Pharmacogenetic (PGx) testing, usually done with a simple cheek swab, is used by healthcare professionals to determine which genetic variations are predominant within each patient. This information is then used to understand the patient’s response to certain medications. PGx alleviates the need for trial and error in the treatment of patients, and offers a way to strategically target therapies based on an individual’s genetic code.

Employing PGx testing gives healthcare providers the ability to screen medications before initiating therapy. This helps patients avoid drugs they will not even be able to process and/or metabolize well, and instead it provides their provider insight on what medications will work from the beginning. This can help accelerate the benefits from medications, reduce wasted time, reduce expenses for ineffective medications, and possibly even save lives.

References:

  1. Rxight. (2016). Why is PGx Testing Important? Retrieved January 10, 2017, from Rxight: Right Medicine, Right From The Start. http://rxight.com.

    Contributed by: Rebekah Dunham, Class of 2017

Minority Representation & Underserved Patients

Contributed By: Glorisel Cruz, Class of 2018, SNPhA Vice President

The Student National Pharmaceutical Association (SNPhA) was founded in 1972.1 SNPhA’s mission is to bring pharmacy students together “who are concerned about pharmacy and healthcare related issues, and the poor minority representation in pharmacy and other health-related professions.”1 But why is it so important to focus on minority representation and the underserved in our health care system? It is estimated that “by 2020 more than half of the nation’s children will be of an ethnic or racial minority; by 2050, African American/Blacks, Hispanics, and Asians will comprise the majority of the population.”2 With this comes the inevitable question of whether our pharmacy profession is equipped to meet their health care needs.

Most pharmacy students mention helping people as one of the main reasons they aspire to be a pharmacist. Part of a pharmacy schools’ job is to help their students be competent in helping everyone, underserved or not. One of the ways pharmacy school helps students achieve this is by having “diversity in faculty and staff members and curriculum [to help] foster a culturally competent and diverse student population, which in turn impacts the quality of care provided to patients.”2 The problem is that having diverse faculty and staff members may not be as easy. Angela Hagan and colleagues compared racial and ethnic representation in pharmacy schools’ staff in comparison with the US Census Bureau data in their article The Racial and Ethnic Representation of Faculty in US Pharmacy Schools and Colleges. 2 They found that “Asian faculty representation was more than double in pharmacy than in higher education.” 2 It wasn’t the same for the other minorities and their representation in the pharmacy faculty. According to the same article, when compared to medical and dental schools, there was a higher representation of African Americans/Black faculty. 2 The program that had a better representation of Hispanic faculty was the dental program when compared to other programs. 2 Having diverse representation among the faculty of pharmacy schools can help “staff and other service providers have the requisite attitudes, knowledge, and skills for delivering culturally competent care.” 3 Therefore, having diverse faculty in pharmacy programs should be one of the main goals of a school.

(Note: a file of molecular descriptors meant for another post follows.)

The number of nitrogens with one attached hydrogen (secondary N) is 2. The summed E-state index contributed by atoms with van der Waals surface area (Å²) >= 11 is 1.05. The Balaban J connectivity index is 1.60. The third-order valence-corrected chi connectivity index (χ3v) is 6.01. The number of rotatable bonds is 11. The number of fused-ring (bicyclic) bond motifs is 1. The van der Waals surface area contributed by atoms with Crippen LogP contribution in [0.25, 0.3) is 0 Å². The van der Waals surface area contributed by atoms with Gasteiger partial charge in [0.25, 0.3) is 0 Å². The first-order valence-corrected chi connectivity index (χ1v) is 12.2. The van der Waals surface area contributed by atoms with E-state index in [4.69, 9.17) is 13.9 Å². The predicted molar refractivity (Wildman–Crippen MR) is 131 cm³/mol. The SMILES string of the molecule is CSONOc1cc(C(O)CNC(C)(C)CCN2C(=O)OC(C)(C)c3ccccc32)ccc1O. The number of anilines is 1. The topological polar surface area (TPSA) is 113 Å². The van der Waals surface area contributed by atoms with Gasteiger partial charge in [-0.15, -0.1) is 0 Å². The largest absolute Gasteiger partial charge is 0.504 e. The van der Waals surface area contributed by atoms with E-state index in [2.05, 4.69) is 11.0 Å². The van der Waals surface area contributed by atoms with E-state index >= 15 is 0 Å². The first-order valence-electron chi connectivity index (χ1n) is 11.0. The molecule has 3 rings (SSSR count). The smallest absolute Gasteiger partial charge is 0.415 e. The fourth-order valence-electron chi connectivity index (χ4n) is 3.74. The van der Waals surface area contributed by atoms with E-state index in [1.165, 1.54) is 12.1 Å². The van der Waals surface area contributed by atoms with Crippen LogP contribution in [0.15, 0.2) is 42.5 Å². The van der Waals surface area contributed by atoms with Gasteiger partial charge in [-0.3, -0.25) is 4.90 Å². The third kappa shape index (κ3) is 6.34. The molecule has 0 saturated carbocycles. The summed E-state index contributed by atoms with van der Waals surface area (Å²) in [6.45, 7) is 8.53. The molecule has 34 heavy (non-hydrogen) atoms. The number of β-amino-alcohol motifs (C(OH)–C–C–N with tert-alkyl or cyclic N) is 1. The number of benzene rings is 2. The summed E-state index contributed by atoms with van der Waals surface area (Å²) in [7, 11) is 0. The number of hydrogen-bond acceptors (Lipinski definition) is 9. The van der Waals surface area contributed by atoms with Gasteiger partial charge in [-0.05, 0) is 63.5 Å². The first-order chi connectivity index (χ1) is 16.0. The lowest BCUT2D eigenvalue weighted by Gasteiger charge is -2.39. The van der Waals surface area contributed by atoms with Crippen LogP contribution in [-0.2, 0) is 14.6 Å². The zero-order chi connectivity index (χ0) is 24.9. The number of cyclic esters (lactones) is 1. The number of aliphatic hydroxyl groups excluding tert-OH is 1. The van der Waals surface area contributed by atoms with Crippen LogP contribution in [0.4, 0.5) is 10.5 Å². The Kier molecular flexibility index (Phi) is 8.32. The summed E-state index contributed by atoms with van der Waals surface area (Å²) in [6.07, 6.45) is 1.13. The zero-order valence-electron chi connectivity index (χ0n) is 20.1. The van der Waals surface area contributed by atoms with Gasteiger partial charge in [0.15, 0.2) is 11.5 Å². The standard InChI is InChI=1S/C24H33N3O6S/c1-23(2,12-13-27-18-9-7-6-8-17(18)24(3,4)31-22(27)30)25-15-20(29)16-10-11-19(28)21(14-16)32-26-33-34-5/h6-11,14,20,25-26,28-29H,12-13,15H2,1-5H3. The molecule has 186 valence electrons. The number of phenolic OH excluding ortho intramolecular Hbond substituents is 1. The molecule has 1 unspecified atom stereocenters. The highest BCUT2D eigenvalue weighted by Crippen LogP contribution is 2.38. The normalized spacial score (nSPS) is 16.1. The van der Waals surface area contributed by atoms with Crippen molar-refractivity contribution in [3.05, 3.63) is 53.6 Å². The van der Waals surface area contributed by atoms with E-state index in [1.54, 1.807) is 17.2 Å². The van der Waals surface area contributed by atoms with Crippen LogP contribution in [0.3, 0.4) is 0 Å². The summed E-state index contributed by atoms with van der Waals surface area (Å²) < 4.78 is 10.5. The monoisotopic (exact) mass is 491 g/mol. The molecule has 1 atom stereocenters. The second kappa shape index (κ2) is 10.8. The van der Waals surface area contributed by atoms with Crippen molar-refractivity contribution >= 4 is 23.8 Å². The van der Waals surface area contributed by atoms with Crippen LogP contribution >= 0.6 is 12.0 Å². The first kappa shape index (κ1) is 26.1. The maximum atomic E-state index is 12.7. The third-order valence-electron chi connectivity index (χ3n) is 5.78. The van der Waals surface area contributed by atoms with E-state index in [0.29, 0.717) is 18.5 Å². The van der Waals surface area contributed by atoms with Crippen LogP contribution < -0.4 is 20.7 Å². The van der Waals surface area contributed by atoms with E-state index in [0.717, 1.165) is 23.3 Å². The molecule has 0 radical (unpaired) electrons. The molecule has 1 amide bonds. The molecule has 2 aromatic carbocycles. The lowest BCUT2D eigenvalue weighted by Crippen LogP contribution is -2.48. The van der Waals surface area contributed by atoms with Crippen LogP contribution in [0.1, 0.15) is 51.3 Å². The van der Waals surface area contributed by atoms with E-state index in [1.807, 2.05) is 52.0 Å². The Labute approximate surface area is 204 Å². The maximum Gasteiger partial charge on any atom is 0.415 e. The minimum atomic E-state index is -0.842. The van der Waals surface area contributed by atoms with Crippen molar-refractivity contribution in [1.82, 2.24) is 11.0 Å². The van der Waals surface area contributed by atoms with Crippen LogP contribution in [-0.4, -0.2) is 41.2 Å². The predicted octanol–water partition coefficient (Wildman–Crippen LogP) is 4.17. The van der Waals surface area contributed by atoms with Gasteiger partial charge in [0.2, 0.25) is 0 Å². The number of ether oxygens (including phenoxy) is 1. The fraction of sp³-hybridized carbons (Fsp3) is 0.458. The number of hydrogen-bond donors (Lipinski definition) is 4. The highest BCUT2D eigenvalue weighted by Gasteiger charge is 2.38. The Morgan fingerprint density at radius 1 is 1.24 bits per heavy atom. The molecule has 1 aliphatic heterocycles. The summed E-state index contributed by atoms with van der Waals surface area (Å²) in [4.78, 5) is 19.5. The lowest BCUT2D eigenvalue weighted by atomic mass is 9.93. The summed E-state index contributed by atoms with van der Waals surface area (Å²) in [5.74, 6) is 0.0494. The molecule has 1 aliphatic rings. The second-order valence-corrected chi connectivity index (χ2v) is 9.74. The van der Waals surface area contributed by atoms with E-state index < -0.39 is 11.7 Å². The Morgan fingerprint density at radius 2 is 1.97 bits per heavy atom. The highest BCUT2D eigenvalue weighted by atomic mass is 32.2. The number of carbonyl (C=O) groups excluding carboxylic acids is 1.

Underserved populations also include those with low-economic status, “patients with medical disabilities or chronic illness,” those who are “confined to long-term care facilities,” “patients with limited literacy,” and anyone who lives in “geographically isolated or medically underserved areas.”4 Around 62 million people in the United States are part of the underserved population. 5 For example, West Virginia, alone, has 49 counties out of a total of 55 counties, which are considered underserved. 5 There are different methods that West Virginia has implemented to help its people, such as free clinics. 5 Pharmacists have a major role in helping underserved patients get better health care. SNPhA members, along with many other organizations, are helping by setting up health fairs which provide free services to underserved patients, such as blood pressure and blood glucose screenings, A1c testing, and various educational programs